Allometric scaling of body mass in running economy data: An important consideration in modeling marathon performance
Keywords:Distance running, Respiratory exchange ratio, Endurance training, Oxygen kinetics, Exercise efficiency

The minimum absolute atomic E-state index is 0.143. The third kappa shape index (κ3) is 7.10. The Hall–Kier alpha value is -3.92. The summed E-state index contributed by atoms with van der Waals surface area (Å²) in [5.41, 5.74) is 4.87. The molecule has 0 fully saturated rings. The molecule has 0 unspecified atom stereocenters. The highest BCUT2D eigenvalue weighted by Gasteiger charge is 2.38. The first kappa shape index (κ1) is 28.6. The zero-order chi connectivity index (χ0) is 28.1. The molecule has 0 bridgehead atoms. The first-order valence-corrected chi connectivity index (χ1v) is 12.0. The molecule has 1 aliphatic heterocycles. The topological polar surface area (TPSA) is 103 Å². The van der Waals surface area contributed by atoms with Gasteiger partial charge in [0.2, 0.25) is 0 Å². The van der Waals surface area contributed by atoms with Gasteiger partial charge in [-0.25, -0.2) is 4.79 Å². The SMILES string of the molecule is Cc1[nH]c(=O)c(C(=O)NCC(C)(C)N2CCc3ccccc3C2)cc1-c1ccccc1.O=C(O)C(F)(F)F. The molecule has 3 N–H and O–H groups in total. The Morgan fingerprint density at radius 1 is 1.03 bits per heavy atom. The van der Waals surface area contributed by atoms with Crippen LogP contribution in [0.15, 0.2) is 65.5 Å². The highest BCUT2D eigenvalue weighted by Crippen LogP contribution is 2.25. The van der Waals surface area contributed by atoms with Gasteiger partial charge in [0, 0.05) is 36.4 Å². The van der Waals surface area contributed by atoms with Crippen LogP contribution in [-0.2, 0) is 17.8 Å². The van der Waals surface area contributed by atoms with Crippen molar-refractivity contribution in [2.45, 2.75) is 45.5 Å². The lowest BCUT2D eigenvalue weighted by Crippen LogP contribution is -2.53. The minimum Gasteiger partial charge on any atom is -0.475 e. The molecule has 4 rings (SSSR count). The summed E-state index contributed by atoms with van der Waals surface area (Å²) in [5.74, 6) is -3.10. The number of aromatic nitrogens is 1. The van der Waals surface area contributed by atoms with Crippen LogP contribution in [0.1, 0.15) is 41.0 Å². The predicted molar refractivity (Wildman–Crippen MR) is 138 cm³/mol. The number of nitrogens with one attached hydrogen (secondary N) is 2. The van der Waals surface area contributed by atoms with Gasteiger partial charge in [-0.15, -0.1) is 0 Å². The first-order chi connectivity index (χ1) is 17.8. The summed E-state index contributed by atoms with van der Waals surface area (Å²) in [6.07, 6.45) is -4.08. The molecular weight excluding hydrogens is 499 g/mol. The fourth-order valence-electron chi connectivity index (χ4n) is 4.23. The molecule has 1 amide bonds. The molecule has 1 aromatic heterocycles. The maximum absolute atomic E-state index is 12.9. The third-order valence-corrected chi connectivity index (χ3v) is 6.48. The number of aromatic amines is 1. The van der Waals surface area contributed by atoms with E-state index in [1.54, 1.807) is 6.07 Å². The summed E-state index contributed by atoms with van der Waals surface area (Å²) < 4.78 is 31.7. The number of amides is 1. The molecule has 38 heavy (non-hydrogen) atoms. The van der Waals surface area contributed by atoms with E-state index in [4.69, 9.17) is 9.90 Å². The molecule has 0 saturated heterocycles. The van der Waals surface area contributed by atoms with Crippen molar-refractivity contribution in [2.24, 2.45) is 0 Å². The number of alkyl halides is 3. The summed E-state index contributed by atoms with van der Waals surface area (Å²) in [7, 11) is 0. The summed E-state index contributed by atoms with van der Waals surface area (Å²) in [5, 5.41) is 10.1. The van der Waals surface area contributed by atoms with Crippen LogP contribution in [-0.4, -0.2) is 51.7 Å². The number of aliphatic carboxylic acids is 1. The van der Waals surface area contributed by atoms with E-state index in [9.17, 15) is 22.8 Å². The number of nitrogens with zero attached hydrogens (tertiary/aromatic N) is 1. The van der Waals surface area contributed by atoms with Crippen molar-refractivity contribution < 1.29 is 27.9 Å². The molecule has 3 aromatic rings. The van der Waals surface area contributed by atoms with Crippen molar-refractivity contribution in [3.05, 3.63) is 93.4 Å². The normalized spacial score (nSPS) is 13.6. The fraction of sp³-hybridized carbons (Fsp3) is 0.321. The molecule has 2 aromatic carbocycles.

AbstractThe purpose of this study was to compare metabolic variables during submaximal running as predictors of marathon performance. Running economy (RE) and respiratory exchange ratio (RER) data were gathered during a 30 min incremental treadmill run completed within 2 weeks prior to running a 42.2-km marathon. Paces during the treadmill run progressed every 5 min from 75-100% of 10-km race velocity. Variables at each stage were analyzed as predictors of relative marathon performance (RMP) in competitive (COMP) and recreational (REC) runners. Twenty-nine runners were classified as COMP (n = 12; age 30 ± 8 years) or REC (n =17; age 20 ± 1 year) based on performance in shorter races. RMP was calculated as percent difference from predicted marathon finish time. Two methods of calculating RE were used: unscaled (ml.kg-1.km-1) and with allometric scaling of body mass (ml.kg-0.75.km-1). The COMP runners were significantly more economical than REC (p=0.005; p=0.015 with scaling). For the whole population, RE with and without scaling was significantly correlated with RMP. Within groups, RMP was not significantly correlated with RE unless scaling was used: COMP runners at 75% (p=0.044), 80% (p=0.040), and REC runners at 85% (p=0.038). Runners classified as COMP were more economical than REC, but RER was not different. The use of allometric scaling is important when assessing homogeneous groups. In this study, allometrically-scaled RE at 80-85% of 10-km velocity was the best predictor of RMP within groups.
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